Blog

Criminalization hitting the fan at National Level under Trump Appointment of Robert Marbut to USIACH

Posted on December 4, 2019 by Jonathan

The president threats are becoming a reality, the new head of the USICH Robert Marbut  (News Article Link: How A Traveling Consultant Helps America Hide The Homeless). “We don’t use the term shelter,” Marbut says. “We use the term transformational campus.” Marbut does not believe in Housing First but instead believes all homeless individuals have to be “fixed” before they deserve housing. The “Velvet Hammer, approach” Marbut offers the same basic advice to most cities: Cut the goodies and build a shelter like jails facilities. 

Read more on Robert Marbut and what he could do to create national disaster below and attached.  
Robert Marbut Memo

Criminalization hitting the fan at National Level under Trump Appointment of Robert Marbut to USIACH

12.4.2019

Pending final approval at a U.S. Interagency Council on Homelessness meeting on December 10, Robert Marbut has been appointed Executive Director of the USICH.[1] Before receiving this appointment, Marbut worked as a Texas-based consultant advising cities on how to decrease the size of their homeless communities. Marbut rejects the widely accepted and proven method of housing first, telling Huffpost “I believe in Housing Fourth.”[2] Instead, Marbut follows a set of methods he developed himself, called “The Seven Guiding Principles of Transformation.” Marbut’s approach can be understood by looking at these principles and how he has applied them across the country.

The first two principles, “Move to a Culture of Transformation” and “Co-location and Virtual E-integration of as Many Services as Possible” require houseless people to live in close proximity under heavy supervision. He regularly pushes for large shelters, instead of permanent housing. This is in-line with failed approaches from the 1980s. His first major project, Haven for Hope, opened in 2010 with an annual budget of $15,000,000 and room for 1,500 people. Five hundred of those people are required to sleep in an outside courtyard.[3] Haven for Hope also has 550 closed-circuit television cameras and a staff of 40 security-guards.[4]

Principles four and five are “Reward Positive Behavior” and “Consequences for Negative Behavior,” which Diane Yentel, president of the National Low-Income Housing Coalition, accurately described as “paternalistic, patronizing, filled with poverty blaming/shaming.”[5] These principles fail to account for the structural issues that created the contemporary homeless crisis and instead fixate on blaming poor people for homelessness. The Pinellas Safe Harbor in Florida, which Marbut also helped to design, shows what those principles look like in practice.  The shelter is operated by the County Sheriff’s office out of an old jail, and houseless people are required to sleep on the floor before “earning” a bed with good behaviour.[6] The Pinellas Safe Harbor was described in a 2014 report to the United Nations Committee Against Torture as a “cruel, inhuman, and degrading” choice for homeless people there.[7]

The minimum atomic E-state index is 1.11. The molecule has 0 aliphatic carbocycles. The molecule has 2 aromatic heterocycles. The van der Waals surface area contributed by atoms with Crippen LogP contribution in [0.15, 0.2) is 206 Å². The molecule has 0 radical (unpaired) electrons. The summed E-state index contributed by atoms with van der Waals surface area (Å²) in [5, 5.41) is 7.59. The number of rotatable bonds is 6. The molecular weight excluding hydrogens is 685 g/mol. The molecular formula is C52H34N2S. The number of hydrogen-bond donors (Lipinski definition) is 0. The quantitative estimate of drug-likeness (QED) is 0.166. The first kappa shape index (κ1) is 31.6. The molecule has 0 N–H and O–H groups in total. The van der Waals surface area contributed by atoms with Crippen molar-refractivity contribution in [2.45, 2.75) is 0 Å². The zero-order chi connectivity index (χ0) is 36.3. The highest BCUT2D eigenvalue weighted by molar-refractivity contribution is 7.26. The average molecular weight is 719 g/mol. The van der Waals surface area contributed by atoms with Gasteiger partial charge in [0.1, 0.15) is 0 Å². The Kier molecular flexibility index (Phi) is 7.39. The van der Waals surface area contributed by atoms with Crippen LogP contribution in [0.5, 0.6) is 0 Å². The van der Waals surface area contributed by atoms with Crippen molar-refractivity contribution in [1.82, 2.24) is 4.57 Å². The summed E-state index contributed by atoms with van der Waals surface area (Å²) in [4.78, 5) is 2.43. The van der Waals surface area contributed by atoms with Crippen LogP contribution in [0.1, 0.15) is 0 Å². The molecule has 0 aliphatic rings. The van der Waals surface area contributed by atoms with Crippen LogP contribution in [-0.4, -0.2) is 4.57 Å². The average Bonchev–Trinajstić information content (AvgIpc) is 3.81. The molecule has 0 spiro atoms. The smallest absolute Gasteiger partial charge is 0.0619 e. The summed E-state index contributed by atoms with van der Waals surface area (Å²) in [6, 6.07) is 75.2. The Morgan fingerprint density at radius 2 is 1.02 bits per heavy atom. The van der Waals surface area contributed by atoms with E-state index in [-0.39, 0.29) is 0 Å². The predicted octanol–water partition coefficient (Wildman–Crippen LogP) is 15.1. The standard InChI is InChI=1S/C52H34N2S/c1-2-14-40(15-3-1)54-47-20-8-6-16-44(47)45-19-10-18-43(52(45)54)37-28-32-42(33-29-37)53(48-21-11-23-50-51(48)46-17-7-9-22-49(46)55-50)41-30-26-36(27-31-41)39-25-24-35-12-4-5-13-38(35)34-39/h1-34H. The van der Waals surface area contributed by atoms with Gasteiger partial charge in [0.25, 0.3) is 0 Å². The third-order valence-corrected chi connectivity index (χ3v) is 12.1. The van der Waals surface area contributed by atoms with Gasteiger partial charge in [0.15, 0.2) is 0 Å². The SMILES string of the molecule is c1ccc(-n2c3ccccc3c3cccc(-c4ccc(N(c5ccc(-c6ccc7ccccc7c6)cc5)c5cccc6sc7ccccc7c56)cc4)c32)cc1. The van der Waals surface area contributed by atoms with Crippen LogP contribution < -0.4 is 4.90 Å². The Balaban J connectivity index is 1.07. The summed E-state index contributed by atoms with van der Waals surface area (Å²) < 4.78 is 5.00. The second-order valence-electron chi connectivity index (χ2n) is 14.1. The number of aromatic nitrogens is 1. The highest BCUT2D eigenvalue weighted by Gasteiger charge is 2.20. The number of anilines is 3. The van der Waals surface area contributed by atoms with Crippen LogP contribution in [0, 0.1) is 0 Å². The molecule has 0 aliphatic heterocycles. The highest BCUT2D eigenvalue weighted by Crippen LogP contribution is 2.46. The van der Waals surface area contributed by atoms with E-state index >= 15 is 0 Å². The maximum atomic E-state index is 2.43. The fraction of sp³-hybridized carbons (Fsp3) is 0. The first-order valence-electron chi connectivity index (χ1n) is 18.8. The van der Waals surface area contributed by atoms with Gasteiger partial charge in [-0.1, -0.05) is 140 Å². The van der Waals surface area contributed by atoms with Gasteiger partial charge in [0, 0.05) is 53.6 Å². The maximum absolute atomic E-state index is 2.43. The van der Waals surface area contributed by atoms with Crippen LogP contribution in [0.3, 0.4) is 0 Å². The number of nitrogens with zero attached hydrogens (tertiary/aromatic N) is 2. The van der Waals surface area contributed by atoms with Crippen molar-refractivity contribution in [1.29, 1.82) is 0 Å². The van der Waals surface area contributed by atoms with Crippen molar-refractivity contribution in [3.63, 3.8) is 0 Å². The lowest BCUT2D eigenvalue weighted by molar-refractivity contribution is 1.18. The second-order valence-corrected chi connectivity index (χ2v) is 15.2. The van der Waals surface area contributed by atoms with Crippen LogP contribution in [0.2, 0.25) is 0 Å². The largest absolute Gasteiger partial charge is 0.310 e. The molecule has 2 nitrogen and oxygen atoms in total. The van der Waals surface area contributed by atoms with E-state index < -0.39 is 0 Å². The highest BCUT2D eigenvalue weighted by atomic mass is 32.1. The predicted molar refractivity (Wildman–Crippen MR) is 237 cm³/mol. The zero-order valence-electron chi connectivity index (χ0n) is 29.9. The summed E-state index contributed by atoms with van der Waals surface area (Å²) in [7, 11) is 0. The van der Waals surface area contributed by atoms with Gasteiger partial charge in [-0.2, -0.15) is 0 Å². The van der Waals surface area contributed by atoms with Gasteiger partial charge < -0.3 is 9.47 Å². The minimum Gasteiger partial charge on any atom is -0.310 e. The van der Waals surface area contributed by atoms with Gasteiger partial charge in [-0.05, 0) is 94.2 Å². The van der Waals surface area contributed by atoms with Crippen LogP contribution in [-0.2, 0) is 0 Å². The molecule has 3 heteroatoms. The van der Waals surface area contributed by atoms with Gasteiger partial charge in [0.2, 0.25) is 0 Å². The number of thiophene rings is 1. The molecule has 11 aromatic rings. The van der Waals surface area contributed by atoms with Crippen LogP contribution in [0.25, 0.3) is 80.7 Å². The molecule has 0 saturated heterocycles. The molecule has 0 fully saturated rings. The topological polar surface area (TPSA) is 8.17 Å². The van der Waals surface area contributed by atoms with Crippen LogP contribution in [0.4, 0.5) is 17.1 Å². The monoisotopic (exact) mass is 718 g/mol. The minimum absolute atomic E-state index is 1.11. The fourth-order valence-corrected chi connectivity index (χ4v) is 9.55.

In order to make people actually use these shelter-jails, Marbut advised cities to make living on the streets as difficult as possible for houseless people. His sixth and seventh principles are “External Activities Must be Redirected or Stopped” and “Panhandling Enables the Homeless and Must Be Stopped.” Early criticism of Marbut came in 2014, after the city of Ft. Lauderdale, Florida arrested 90-year-old Arnold Abbott and Food Not Bombs volunteers for sharing food outside the downtown library. Said Marbut, “If you give food on the street, you end up preventing people from going into 24/7 programming.”[8]

Sheriff’s department data from the Pinellas shelter indicated that just 7% of those leaving the facility found permanent housing.[9] Marbut employs methods that have been proven not only ineffective but harmful to the very people he is now being tasked with helping.

[1] Orekses, B. (2019). ‘He wanted to ban feeding homeless people. Now he’s about to lead a federal homeless agency.’ Los Angeles Times.

[2] Delaney, A. (2017). ‘How A Traveling Consultant Helps America Hide The Homeless.’ Huffpost.

[3] Delaney, A. (2017). ‘How A Traveling Consultant Helps America Hide The Homeless.’ Huffpost.

[4] McHenry, K. (2017). ‘Cities outlawing sharing food with homeless people.’ People’s Tribune.

[5]  Ockerman, E. (2019). ‘Trump’s Pick to Lead Homelessness Council Thinks Free Food Is ‘Enabling’’. Vice News.

[6] Delaney, A. (2017). ‘How A Traveling Consultant Helps America Hide The Homeless.’ Huffpost.

[7] Ockerman, E. (2019). ‘Trump’s Pick to Lead Homelessness Council Thinks Free Food Is ‘Enabling’’. Vice News.

[8] Martin, R. (2014). ‘Consultant On Homelessness: Cities Enable The Poor.’ NPR.

[9] McHenry, K. (2017). ‘Cities outlawing sharing food with homeless people.’ People’s Tribune

 

   

Contact:
Western Regional Advocacy Project 
Phone: 415.621.2533
Email: wrap@wraphome.org

Denver Homeless Out Loud
Phone: 720-940-5291
Email: info@denverhomelessoutloud.org

Leave a Reply

Your email address will not be published. Required fields are marked *

Tag Cloud

Monthly Archives